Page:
Butyrylcholinesterase: An important new target in Alzheimer's disease therapy

Nigel H. Greig, Debomoy K. Lahiri, Kumar Sambamurti

Research output: Contribution to journalArticle

232 Scopus citations

Abstract

Acetylcholinesterase (AChE) predominates in the healthy brain, with butyrylcholinesterase (BuChE) considered to play a minor role in regulating brain acetylcholine (ACh) levels. However, BuChE activity progressively increases in patients with Alzheimer's disease (AD), while AChE activity remains unchanged or declines. Both enzymes therefore represent legitimate therapeutic targets for ameliorating the cholinergic deficit considered to be responsible for the declines in cognitive, behavioral and global functioning characteristic of AD. The two enzymes differ in substrate specificity, kinetics and activity in different brain regions. Experimental evidence from the use of agents with enhanced selectivity for BuChE (cymserine analogues, MF-8622) and the dual inhibitor of both AChE and BuChE, rivastigmine, indicates potential therapeutic benefits of inhibiting both AChE and BuChE in AD and related dementias. Recent evidence suggests that both AChE and BuChE may have roles in the aetiology and progression of AD beyond regulation of synaptic ACh levels. The development of specific BuChE inhibitors and further experience with the dual enzyme inhibitor rivastigmine will improve understanding of the aetiology of AD and should lead to a wider variety of potent treatment options.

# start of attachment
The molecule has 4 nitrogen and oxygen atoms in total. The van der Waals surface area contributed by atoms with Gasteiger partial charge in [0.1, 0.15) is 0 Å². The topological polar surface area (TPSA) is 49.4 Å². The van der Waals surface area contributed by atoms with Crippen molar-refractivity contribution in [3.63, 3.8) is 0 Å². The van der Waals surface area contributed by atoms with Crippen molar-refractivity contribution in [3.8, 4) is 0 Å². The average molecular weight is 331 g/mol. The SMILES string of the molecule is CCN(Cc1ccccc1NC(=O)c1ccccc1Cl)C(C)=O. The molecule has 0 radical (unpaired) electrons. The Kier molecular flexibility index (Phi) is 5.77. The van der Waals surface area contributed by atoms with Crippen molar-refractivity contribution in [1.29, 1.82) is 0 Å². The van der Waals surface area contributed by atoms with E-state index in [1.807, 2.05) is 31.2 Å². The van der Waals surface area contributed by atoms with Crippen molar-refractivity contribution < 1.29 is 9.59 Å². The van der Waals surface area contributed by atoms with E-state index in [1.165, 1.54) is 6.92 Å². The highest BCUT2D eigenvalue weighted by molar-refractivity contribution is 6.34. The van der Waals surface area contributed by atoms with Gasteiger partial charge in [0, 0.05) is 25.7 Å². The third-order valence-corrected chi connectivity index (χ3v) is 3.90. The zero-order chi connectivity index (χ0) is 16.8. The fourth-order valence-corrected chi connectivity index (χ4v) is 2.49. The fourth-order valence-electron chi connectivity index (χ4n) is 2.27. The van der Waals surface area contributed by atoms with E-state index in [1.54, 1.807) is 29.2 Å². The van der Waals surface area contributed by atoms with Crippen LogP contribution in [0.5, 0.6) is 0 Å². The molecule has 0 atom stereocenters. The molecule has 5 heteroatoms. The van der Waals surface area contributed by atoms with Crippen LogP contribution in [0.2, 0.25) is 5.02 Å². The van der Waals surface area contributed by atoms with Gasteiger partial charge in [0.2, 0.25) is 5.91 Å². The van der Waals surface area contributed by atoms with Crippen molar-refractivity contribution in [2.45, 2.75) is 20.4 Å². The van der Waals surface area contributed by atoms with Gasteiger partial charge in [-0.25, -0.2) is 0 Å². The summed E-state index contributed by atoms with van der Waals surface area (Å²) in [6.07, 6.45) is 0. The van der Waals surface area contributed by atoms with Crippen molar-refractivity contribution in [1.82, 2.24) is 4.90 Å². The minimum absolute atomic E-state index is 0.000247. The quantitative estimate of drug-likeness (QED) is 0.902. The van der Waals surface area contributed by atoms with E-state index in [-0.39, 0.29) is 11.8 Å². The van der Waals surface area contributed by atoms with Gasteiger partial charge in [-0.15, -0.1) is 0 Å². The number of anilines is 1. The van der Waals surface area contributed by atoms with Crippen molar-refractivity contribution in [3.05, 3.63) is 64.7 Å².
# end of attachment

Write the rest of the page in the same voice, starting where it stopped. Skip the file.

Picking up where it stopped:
Original languageEnglish (US)
Pages (from-to)77-91
Number of pages15
JournalInternational Psychogeriatrics
Volume14
Issue numberSUPPL. 1
DOIs
StatePublished - Dec 1 2002

Keywords

  • Acetylcholinesterase
  • Alzheimer's disease
  • Beta-amyloid
  • Butyrylcholinesterase
  • Cholinesterase inhibitor
  • Cymserine
  • Donepezil
  • Galantamine
  • Rivastigmine
  • Tacrine

ASJC Scopus subject areas

  • Geriatrics and Gerontology
  • Aging
  • Psychiatry and Mental health
  • Psychology(all)
  • Clinical Psychology

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